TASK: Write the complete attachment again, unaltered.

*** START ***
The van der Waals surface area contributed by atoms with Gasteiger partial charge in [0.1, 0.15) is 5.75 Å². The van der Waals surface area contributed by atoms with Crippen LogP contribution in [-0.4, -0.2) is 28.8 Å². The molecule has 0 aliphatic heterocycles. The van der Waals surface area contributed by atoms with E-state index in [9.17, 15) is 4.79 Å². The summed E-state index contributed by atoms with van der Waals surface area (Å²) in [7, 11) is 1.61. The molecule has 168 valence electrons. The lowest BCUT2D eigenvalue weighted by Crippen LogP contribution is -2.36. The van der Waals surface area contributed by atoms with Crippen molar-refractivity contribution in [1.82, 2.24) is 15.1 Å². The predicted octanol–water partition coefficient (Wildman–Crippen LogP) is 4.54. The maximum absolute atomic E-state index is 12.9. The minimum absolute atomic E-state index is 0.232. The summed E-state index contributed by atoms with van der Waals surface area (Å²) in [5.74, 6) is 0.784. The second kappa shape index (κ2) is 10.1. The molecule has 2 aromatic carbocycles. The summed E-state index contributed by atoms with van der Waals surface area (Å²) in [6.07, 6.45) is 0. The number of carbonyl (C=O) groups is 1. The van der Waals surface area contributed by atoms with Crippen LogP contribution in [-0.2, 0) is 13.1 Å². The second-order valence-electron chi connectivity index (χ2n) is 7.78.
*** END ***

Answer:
The van der Waals surface area contributed by atoms with Gasteiger partial charge in [0.1, 0.15) is 5.75 Å². The van der Waals surface area contributed by atoms with Crippen LogP contribution in [-0.4, -0.2) is 28.8 Å². The molecule has 0 aliphatic heterocycles. The van der Waals surface area contributed by atoms with E-state index in [9.17, 15) is 4.79 Å². The summed E-state index contributed by atoms with van der Waals surface area (Å²) in [7, 11) is 1.61. The molecule has 168 valence electrons. The lowest BCUT2D eigenvalue weighted by Crippen LogP contribution is -2.36. The van der Waals surface area contributed by atoms with Crippen molar-refractivity contribution in [1.82, 2.24) is 15.1 Å². The predicted octanol–water partition coefficient (Wildman–Crippen LogP) is 4.54. The maximum absolute atomic E-state index is 12.9. The minimum absolute atomic E-state index is 0.232. The summed E-state index contributed by atoms with van der Waals surface area (Å²) in [5.74, 6) is 0.784. The second kappa shape index (κ2) is 10.1. The molecule has 2 aromatic carbocycles. The summed E-state index contributed by atoms with van der Waals surface area (Å²) in [6.07, 6.45) is 0. The number of carbonyl (C=O) groups is 1. The van der Waals surface area contributed by atoms with Crippen LogP contribution in [-0.2, 0) is 13.1 Å². The second-order valence-electron chi connectivity index (χ2n) is 7.78.